Ditch the spare bedroom and make it your own
If you have a spare room and home is your new permanent work address, then all the cards are in your favour. You're going to be spending a lot more time in there than any guest ever would so consider swapping out the bed for a sofa bed of some kind to make it feel more like your office and less like that empty echoing room that's hardly ever used.
Make sure you take the best advantage of what your employer can provide you with in terms of hardware, furniture and so on. Freestanding furniture is ideal, because as mentioned previously - you can take it with you when you move out. Positioning your desk near a window will ensure you maximise the best light and air, whilst also accommodating for essential strategic thinking/daydreaming opportunities. A whole dedicated room also gives you the freedom to get creative and make it a great space that you'll love to be in. Some plants, pictures on the wall, a calendar, a planner, or even a whiteboard can be the key to a more balanced and productive workspace.
Understand your options and responsibilities
Being a tenant means any changes you make to the property must comply with your lease agreement. Working from home and running a business from home are not the same thing so it's important you define your situation clearly and keep your property manager informed about your circumstances.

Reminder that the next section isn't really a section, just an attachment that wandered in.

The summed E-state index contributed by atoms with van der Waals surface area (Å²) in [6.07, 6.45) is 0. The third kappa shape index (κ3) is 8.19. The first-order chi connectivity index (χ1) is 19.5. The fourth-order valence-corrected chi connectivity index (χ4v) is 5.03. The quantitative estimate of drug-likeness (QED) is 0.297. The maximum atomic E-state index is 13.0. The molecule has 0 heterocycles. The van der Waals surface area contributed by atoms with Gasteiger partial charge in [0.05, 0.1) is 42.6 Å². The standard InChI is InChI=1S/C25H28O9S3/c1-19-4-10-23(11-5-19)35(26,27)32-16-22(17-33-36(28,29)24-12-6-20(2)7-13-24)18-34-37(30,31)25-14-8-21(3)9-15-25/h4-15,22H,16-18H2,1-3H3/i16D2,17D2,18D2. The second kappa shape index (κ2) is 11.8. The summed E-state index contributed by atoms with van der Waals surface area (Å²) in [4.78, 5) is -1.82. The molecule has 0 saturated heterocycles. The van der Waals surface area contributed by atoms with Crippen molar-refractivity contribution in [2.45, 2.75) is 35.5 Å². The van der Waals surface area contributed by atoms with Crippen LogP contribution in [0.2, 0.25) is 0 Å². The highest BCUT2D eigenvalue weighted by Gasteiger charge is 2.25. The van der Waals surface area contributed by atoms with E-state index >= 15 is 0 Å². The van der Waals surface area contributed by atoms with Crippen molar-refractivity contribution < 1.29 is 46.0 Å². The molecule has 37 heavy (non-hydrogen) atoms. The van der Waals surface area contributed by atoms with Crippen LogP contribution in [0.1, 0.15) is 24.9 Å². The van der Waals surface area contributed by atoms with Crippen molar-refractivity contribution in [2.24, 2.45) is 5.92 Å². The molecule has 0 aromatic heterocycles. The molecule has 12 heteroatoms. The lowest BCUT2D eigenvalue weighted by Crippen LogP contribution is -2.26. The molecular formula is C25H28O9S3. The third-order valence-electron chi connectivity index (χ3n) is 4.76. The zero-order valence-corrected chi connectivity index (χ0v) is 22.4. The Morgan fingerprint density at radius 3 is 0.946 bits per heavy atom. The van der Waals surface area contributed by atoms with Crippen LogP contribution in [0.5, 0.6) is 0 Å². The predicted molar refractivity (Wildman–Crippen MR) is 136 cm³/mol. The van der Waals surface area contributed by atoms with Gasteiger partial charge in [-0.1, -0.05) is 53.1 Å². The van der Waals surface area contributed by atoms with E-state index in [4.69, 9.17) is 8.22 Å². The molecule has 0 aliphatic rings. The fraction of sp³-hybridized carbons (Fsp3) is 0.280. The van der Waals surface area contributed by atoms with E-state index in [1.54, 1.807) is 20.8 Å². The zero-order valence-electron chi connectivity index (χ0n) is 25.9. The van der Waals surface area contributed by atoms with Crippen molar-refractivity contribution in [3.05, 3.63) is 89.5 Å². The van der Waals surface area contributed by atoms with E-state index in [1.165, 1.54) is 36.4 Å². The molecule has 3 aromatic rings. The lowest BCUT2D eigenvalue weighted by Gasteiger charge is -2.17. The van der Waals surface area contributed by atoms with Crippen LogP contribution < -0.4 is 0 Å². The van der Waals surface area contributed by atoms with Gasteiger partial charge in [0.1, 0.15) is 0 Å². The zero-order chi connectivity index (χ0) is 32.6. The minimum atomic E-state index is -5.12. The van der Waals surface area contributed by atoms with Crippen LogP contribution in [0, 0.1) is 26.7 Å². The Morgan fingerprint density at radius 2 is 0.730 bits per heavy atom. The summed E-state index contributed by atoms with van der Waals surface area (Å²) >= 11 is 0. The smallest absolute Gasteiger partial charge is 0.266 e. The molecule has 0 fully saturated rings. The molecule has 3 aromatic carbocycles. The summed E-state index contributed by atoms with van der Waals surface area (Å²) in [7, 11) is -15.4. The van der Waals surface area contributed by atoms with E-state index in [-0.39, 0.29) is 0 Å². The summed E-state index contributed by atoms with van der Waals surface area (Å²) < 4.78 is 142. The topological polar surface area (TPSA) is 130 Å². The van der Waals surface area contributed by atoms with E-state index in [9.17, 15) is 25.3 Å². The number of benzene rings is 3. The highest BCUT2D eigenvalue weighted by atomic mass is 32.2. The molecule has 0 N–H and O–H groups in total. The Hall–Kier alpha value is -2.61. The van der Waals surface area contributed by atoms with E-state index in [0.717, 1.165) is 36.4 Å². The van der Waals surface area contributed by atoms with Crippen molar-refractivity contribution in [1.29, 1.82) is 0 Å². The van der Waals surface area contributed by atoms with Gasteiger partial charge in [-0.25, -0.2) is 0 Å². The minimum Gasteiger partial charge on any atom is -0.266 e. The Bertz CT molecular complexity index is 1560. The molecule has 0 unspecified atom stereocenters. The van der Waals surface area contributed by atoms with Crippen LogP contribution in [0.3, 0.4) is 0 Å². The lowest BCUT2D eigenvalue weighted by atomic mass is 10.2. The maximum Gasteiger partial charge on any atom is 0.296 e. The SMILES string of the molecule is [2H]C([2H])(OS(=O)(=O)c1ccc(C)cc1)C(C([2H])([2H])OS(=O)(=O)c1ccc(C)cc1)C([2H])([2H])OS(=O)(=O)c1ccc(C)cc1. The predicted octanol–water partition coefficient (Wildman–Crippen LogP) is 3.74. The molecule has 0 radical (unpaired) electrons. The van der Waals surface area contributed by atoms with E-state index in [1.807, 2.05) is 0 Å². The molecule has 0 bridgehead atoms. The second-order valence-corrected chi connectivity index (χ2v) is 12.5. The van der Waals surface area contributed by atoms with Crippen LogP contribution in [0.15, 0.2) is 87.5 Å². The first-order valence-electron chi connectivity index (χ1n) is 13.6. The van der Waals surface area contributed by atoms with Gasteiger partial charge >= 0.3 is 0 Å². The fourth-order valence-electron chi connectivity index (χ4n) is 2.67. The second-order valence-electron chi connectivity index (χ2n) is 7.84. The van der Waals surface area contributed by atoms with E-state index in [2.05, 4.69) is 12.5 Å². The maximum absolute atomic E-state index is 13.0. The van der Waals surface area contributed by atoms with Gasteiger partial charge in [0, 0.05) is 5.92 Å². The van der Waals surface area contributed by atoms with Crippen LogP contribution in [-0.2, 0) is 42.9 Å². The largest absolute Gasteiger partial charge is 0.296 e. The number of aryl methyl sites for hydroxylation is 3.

Additionally, there may be options for you individually to claim a portion of home offices expenses related to the property so having everyone in the loop about your circumstances will help.
You of course should understand how your personal, or home and contents insurance is affected if you suddenly have a lot of expensive equipment on site that's not currently listed in your policy. Workplace protections around health and safety, and employee health and wellness, will be applied in different ways than when you worked on site so discuss this with your employer and make sure you know your entitlements and responsibilities.